2025 Ram 1500 First Drive: No More Hemi

Disclaimer: Links on this page pointing to Amazon, eBay and other sites may include affiliate code. If you click them and make a purchase, we may earn a small commission.

1712249278736.png

Can Ram’s Hurricane I-6 replace a beloved V-8?

1712249350385.png

The year was 2003, and America's full-size pickup wars were raging. Dodge had just released its new third-generation Ram 1500 half-ton pickup with an impressive new engine under the hood: the 5.7-liter Hemi V-8. Bolstered by an unforgettable ad campaign, "Hemi" quickly became a household word. The popular engine carried on relatively unchanged for 11 years across three generations of trucks before the 2024 model year was announced as its final hurrah.

With a pair of 3.0-liter twin-turbocharged I-6 engines replacing the Hemi V-8 and an all-new battery electric Ram REV and range-extended Ramcharger on the horizon, 2025 will be a pivotal year for the Ram brand. While there's still more to be seen, it has become clear that the company's combustion-powered 2025 Ram 1500 is more an evolution of the truck we know and love rather than the revolution coming on its heels.

1712249375156.png

Built on Solid Bones​

Ram introduced an all-new half-ton pickup in 2019. This new model shared little more than its interior window switches, bed floor stamping, and a handful of fasteners with the outgoing fourth-generation truck, which graced lots from 2008 to 2018. That fifth-generation Ram 1500 received a new high-strength steel frame, an expanded cabin with more interior space, improved exterior styling and aerodynamics, a luxurious and quiet interior, and modern electronics, among everything else. It was then no surprise when Ram announced that the Hemi-less pickup coming for 2025 would remain relatively unchanged.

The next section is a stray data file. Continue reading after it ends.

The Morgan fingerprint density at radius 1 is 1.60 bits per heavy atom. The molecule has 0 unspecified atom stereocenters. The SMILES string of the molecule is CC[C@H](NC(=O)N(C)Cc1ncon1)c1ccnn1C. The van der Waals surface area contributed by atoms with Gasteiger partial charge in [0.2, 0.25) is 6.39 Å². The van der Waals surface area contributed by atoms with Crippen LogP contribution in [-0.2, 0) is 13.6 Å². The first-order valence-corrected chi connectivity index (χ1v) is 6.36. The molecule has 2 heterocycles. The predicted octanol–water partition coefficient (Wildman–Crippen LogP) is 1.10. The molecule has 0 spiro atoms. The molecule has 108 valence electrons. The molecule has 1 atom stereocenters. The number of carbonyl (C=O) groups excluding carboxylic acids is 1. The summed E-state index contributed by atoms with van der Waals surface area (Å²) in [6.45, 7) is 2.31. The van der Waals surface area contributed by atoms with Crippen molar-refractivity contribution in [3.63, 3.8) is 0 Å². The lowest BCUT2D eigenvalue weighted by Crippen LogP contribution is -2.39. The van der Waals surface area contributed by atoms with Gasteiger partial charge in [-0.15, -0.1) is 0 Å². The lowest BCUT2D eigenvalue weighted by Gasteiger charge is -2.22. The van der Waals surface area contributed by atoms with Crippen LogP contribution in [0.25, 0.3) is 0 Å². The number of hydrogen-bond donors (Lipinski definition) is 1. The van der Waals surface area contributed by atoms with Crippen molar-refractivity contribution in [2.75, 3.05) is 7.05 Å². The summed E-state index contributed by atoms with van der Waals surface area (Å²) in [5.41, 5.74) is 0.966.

1712249359360.png
Engines aside, for 2025 the Ram 1500 also receives a minor exterior update with larger grilles, refreshed bumpers, and updated head- and taillamps. Incandescent lighting is also binned, as all trucks now sport LED headlamps as standard. The new range-topping Tungsten becomes Ram's first trim to swap to a fully integrated front fascia and do away with the separate steel bumper altogether.

Like the outgoing model, the 2025 Ram 1500 can be had in Quad or crew-cab configurations with a 6-foot, 4-inch or 5-foot, 7-inch bed and two- or four-wheel drive. The smaller Quad cab is available only on Tradesman and Big Horn trims. Axle ratios remain the same with 3.21, 3.55, and 3.92 available, as well as open, limited-slip, and electronic locking differentials. Double control-arm front and five-link solid axle rear suspension setups facilitate the smooth ride Rams have been known for since ditching leaf springs in 2009. The multifunction tailgate and class-exclusive RamBox bedside storage cubbies remain on the menu, while a new power lift and lower tailgate function has been added.

More Power, Fewer Cylinders​

The big story for the new 2025 Ram 1500 pickup is the pair of 3.0-liter twin-turbocharged inline-six engines, which—as mentioned—will serve as replacements for the Hemi V-8. Ram refers to them as "SST" (Straight-Six Turbo) engines. Available in regular- and high-output versions, these new powerplants produce 420 hp with 469 lb-ft of torque or 540 hp and 521 lb-ft. The outgoing 5.7-liter Hemi eTorque V-8 made just 395 hp and 410 lb-ft.

These new Ram SST engines are impressive pieces of hardware. Introduced via the Jeep Wagoneer and Grand Wagoneer with lower output ratings, the Hurricane family of engines from which the SSTs spring is built on a robust foundation that starts with a closed deck aluminum block with cross-bolted main bearing caps, a forged steel crankshaft, and forged steel connecting rods. A pair of twin-scroll turbochargers are mounted to the cylinder-head-integrated exhaust manifold, with each unit being fed by three cylinders, which results in quicker-than-average spool-up.